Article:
– Mazura
    Commented Dec 20, 2018 at 0:36

Just paint the ceiling and add pot lights. I have finished a few basements like this and it looks great. Actually the only negative is the sound barrier a ceiling would give you and this can still be done with rigid foam sheets.


Not more than 50% "CAN" be less than 7' ... this give the opportunity to put finished ceiling in half of the area you would like to finish. The other 50% is up to you to figure out!

I am dealing with figuring out 2 egress windows while trying to plan 2 BR's for my finished basement. The rules seem rigid, yet #1, I can meet all the rules with a built in step to attain the 44" sill, but then not the 7' ceiling, and yet #2, why the basement has rules for egress, while my 2nd floor BR's require me to jump 20' down in a freefall to escape?

My inspector is a friendly guy, but sticks to the rules 100%. I am not trying to cheat the system, but a little common sense should be allowed.

  • 1
    There are rules for 2nd floor bedroom windows, but they are less complicated. Typically they just need to be large enough to fit through. From the 2nd floor window you are never truly trapped. (worst case you jump) With a basement, if you cannot reach the window, or the window is not large enough, you are.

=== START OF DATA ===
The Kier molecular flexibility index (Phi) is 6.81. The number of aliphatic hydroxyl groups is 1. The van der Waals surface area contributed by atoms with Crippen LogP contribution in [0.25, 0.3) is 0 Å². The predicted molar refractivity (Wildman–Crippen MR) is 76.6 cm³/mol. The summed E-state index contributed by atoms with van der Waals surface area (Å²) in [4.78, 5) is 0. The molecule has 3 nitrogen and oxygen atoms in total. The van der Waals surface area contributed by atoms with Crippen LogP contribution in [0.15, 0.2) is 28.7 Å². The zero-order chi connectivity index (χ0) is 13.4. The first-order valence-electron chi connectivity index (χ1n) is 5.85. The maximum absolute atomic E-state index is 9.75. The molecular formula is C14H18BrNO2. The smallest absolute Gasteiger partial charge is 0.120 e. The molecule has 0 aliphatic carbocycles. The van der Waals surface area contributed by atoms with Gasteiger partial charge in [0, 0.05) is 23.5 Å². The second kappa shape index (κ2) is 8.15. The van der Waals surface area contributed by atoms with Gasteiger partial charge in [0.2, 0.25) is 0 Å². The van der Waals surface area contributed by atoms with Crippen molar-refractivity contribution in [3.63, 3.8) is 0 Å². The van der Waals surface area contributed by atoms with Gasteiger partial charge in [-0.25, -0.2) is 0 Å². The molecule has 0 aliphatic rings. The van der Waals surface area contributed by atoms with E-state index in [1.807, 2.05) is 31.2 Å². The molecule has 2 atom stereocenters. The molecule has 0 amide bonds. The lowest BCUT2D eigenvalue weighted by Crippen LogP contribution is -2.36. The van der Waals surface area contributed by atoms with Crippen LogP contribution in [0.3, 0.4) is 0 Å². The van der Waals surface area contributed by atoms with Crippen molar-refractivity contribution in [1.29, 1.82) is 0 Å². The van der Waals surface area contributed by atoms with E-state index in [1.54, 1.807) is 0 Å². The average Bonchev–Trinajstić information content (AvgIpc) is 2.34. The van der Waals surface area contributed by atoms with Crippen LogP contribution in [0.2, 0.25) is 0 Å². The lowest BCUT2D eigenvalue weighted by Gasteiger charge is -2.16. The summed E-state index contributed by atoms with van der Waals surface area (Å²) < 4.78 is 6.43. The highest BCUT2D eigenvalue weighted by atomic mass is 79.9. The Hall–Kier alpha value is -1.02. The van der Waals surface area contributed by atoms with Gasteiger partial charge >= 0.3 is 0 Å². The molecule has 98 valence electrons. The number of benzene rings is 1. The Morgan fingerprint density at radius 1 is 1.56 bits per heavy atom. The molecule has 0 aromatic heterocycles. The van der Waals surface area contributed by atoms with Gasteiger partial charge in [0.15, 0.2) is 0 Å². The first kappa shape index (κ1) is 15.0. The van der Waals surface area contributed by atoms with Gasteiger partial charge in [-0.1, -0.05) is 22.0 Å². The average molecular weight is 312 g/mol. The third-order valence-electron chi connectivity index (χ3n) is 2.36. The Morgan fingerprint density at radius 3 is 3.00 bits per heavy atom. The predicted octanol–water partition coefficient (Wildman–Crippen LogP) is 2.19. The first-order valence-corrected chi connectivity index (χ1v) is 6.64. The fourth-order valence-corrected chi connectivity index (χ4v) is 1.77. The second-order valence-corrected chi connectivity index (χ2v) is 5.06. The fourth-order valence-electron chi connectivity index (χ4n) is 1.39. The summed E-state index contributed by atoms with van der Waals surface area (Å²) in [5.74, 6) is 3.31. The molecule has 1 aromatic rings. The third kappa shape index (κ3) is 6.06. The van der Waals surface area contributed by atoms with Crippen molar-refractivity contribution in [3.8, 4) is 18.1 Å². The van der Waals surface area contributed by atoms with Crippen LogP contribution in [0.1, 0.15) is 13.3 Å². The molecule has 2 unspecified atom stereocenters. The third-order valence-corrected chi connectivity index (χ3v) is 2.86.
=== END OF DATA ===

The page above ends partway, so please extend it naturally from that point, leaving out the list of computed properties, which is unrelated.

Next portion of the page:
– Mr.Mindor
    Commented May 3, 2019 at 15:25
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    You can also put a ladder up to a window as long as you can fit through the window. If you don't have an egress window in the basement you can't get out. I'd rather jump 20' than die burning. Commented May 3, 2019 at 17:08

You didn't mention the type of home you have, but assuming it's a colonial style home, it wouldn't matter if your "basement" had 10' or 6" ceilings, as it would never be considered living space.

It would simply be viewed, and calculated as "finished" space, but never included as part of your "living space" calculation.

  • 1
    What does the style of the home have to do with it?
    – Niall C.
    Commented Jun 19, 2013 at 1:53